The college also reiterates its commitment to free speech rights in its information technology policy, stating that
Freedom of expression and an open environment within which to pursue scholarly inquiry and to share information are encouraged, supported, and protected at Dartmouth. ... Censorship is not compatible with the goals of Dartmouth.
Certainly, anyone reading these strong statements would believe that, as a member of the Dartmouth community, they were entitled to the same free speech rights as they would be at a public university. Fortunately, unlike so many other private universities, Dartmouth actually respects these commitments in the policies it maintains regarding speech and expression on campus, as a thorough review of Dartmouth's policies fails to reveal any instances of written policies contradicting Dartmouth's promises of free expression.
Now, we turn to those existing policies and explore how they might be improved to even better protect free speech at Dartmouth.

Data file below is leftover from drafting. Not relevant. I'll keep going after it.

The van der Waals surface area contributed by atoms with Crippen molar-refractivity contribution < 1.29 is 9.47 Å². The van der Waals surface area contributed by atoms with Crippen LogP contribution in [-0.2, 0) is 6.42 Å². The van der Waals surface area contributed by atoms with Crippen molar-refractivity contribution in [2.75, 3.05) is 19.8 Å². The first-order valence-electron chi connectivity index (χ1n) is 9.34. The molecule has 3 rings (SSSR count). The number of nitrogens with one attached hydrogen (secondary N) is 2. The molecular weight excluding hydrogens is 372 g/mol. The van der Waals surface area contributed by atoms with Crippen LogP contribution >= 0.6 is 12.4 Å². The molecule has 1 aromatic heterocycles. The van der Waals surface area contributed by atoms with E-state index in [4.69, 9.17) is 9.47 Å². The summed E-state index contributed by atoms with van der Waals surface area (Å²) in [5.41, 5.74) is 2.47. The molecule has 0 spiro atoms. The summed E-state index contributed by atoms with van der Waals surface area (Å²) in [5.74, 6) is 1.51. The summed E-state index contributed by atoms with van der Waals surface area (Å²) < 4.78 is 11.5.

First up is the university's policy on sexual harassment. The policy—which applies to students as well as to employees—tracks the language of the Equal Employment Opportunity Commission (EEOC) on sexual harassment, providing that sexual harassment is sexually oriented conduct that "has the purpose or effect of unreasonably interfering with an individual's work or academic performance by creating an intimidating, hostile, or offensive working or educational environment." While Dartmouth has obviously made an effort to track the applicable standards of sexual harassment law with this policy, the standards which appropriately govern sexual harassment in the workplace are inappropriate in the educational context, where speech should be far more unfettered. For this reason, having a sexual harassment policy that applies to students and employees alike is insufficiently protective of student speech in the academic context. What this policy is missing, to properly adapt it to the educational context, is a requirement that the conduct be severe, pervasive, and objectively offensive—the standard for student-on-student harassment set forth by the U.S. Supreme Court in Davis v. Monroe County Board of Education, 526 U.S. 629, 652 (1999).